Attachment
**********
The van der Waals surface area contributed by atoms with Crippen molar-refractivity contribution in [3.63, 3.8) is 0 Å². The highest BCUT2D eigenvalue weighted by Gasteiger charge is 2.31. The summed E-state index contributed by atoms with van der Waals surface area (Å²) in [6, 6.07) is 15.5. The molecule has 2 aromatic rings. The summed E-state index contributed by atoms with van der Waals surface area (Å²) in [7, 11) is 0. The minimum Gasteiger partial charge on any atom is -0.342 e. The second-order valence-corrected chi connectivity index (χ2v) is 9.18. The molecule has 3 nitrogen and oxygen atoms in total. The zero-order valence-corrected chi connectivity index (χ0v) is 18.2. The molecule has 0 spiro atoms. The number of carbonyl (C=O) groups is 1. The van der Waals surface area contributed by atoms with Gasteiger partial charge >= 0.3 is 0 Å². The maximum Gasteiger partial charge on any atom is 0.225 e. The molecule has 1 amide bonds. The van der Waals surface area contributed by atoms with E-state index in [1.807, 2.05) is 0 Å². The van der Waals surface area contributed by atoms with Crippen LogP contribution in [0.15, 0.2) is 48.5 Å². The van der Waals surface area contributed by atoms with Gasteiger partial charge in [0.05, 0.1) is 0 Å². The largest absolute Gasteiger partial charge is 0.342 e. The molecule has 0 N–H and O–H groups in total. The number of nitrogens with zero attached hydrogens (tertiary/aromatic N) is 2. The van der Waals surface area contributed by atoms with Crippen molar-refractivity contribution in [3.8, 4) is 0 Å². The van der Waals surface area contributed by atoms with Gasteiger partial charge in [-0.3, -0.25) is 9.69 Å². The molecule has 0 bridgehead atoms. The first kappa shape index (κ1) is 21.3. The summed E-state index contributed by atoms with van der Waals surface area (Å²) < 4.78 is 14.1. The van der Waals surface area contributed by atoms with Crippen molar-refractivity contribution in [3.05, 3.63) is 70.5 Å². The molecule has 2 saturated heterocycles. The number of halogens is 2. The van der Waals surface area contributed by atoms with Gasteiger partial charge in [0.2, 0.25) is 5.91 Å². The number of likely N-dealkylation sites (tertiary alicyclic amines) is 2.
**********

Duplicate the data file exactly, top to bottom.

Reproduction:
The van der Waals surface area contributed by atoms with Crippen molar-refractivity contribution in [3.63, 3.8) is 0 Å². The highest BCUT2D eigenvalue weighted by Gasteiger charge is 2.31. The summed E-state index contributed by atoms with van der Waals surface area (Å²) in [6, 6.07) is 15.5. The molecule has 2 aromatic rings. The summed E-state index contributed by atoms with van der Waals surface area (Å²) in [7, 11) is 0. The minimum Gasteiger partial charge on any atom is -0.342 e. The second-order valence-corrected chi connectivity index (χ2v) is 9.18. The molecule has 3 nitrogen and oxygen atoms in total. The zero-order valence-corrected chi connectivity index (χ0v) is 18.2. The molecule has 0 spiro atoms. The number of carbonyl (C=O) groups is 1. The van der Waals surface area contributed by atoms with Gasteiger partial charge >= 0.3 is 0 Å². The maximum Gasteiger partial charge on any atom is 0.225 e. The molecule has 1 amide bonds. The van der Waals surface area contributed by atoms with E-state index in [1.807, 2.05) is 0 Å². The van der Waals surface area contributed by atoms with Crippen LogP contribution in [0.15, 0.2) is 48.5 Å². The van der Waals surface area contributed by atoms with Gasteiger partial charge in [0.05, 0.1) is 0 Å². The largest absolute Gasteiger partial charge is 0.342 e. The molecule has 0 N–H and O–H groups in total. The number of nitrogens with zero attached hydrogens (tertiary/aromatic N) is 2. The van der Waals surface area contributed by atoms with Crippen molar-refractivity contribution in [3.8, 4) is 0 Å². The van der Waals surface area contributed by atoms with Gasteiger partial charge in [-0.3, -0.25) is 9.69 Å². The molecule has 0 bridgehead atoms. The first kappa shape index (κ1) is 21.3. The summed E-state index contributed by atoms with van der Waals surface area (Å²) < 4.78 is 14.1. The van der Waals surface area contributed by atoms with Crippen molar-refractivity contribution in [3.05, 3.63) is 70.5 Å². The molecule has 2 saturated heterocycles. The number of halogens is 2. The van der Waals surface area contributed by atoms with Gasteiger partial charge in [0.2, 0.25) is 5.91 Å². The number of likely N-dealkylation sites (tertiary alicyclic amines) is 2.